Finally, it rained last night, as shown above. And it’s kept raining today, heavily at times.

Rain on Christmas Day, not normally considered a good thing … but great for the plants. We’re relieved.

Our third (and final) water tank went in this week

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A grey, rainy day … and perfect timing to get our last tank installed.

One of the first things we did when we purchased the house was to put in a water tank, to allow us to grow our own food despite the water restrictions in place at the time.

The renovation gave us an opportunity to expand our water capacity. The easy step was putting in a second 3,100L water tank in beside the first, at the side of the house. Since this one could just be connected to the existing tank, it’s pretty cheap (no pumps, plumbing, etc).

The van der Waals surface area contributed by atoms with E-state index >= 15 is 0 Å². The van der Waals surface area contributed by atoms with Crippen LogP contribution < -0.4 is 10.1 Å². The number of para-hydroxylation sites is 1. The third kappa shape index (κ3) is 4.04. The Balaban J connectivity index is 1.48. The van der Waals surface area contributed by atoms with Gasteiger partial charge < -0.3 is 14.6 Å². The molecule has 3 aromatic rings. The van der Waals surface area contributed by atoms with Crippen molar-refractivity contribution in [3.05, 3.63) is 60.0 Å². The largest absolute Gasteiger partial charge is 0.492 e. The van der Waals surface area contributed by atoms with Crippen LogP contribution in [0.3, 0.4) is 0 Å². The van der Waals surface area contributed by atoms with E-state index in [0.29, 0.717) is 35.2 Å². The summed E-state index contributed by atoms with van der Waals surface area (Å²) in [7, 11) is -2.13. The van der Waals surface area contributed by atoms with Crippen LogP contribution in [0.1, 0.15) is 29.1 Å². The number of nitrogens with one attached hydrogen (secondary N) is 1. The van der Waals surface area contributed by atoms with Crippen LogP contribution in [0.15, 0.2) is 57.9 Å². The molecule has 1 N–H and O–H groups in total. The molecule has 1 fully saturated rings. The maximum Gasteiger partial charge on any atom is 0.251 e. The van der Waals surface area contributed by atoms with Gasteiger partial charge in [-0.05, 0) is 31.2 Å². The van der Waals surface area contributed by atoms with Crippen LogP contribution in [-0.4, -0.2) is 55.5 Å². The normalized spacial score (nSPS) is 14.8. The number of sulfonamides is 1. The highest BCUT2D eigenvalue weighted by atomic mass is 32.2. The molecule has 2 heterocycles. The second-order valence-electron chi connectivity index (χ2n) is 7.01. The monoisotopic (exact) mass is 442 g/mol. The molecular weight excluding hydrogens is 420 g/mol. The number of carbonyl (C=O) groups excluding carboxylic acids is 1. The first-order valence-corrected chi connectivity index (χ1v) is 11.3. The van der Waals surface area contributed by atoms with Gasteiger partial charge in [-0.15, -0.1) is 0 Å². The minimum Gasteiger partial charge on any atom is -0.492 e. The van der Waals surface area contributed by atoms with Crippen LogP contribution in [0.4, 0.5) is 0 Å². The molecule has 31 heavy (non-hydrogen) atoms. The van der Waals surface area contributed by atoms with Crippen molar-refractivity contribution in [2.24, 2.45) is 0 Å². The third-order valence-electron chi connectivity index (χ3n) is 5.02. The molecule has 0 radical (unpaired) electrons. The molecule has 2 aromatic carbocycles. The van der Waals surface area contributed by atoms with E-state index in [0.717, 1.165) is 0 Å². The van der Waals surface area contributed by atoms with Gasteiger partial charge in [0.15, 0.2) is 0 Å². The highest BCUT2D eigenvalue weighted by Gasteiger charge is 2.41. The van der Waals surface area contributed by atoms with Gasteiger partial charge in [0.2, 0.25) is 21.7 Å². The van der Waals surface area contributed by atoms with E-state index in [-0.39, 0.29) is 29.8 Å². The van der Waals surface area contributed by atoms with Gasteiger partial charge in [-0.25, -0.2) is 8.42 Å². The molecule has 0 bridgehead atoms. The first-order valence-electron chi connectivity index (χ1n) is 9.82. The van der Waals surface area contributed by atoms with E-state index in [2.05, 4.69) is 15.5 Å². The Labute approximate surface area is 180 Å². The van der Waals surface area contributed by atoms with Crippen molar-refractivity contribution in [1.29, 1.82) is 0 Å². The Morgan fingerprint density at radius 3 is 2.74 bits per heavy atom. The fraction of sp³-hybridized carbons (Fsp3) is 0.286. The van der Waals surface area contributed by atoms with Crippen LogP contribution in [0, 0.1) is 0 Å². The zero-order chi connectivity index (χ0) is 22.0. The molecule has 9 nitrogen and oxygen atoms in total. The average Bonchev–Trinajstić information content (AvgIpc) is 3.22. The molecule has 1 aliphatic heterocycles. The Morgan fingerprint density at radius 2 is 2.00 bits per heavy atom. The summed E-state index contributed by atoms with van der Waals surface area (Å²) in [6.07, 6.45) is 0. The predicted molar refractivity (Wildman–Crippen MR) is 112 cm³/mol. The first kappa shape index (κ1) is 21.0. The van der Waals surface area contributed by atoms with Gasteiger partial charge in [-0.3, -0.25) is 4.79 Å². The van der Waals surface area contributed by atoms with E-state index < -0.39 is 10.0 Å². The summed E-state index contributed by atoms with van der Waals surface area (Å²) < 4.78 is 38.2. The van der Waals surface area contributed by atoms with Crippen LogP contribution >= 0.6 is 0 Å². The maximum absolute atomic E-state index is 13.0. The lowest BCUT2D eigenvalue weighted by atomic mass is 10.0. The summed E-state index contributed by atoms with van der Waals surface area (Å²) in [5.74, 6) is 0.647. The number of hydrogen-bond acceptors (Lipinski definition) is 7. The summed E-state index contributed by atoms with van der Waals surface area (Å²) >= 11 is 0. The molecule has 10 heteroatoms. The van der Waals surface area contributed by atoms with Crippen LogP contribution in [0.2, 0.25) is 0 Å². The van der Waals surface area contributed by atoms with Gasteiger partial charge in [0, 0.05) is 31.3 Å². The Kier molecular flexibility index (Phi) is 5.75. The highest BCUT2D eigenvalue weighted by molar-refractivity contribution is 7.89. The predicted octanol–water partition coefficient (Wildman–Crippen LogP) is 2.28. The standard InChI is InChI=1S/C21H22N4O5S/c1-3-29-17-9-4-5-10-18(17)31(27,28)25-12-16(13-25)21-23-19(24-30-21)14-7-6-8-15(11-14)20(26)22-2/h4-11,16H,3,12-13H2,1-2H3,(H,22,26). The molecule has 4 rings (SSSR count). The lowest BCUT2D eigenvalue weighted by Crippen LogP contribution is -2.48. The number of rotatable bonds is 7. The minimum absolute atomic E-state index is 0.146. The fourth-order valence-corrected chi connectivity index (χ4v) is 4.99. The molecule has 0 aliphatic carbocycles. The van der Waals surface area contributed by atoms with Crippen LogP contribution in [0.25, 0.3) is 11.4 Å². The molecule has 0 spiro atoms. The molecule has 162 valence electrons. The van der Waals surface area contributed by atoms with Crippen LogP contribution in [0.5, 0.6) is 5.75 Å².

The last water tank was a slimline tank, put in to address our overflowing gutters. With the extension finished, we had 150 square metres of roof feeding the back gutter, and with a single downpipe, it would get overwhelmed in heavy rain.

The slimline tank on the other side of the house allowed us to put in another downpipe. By connecting the new tank to the existing tanks, the water level equalises between them, adding 1,500L to the total capacity.

So that’s 9,700L of water capacity, split across three tanks in two different locations, with just one pump. Not too bad!

This diagram shows how it all fits together (click to see a larger version).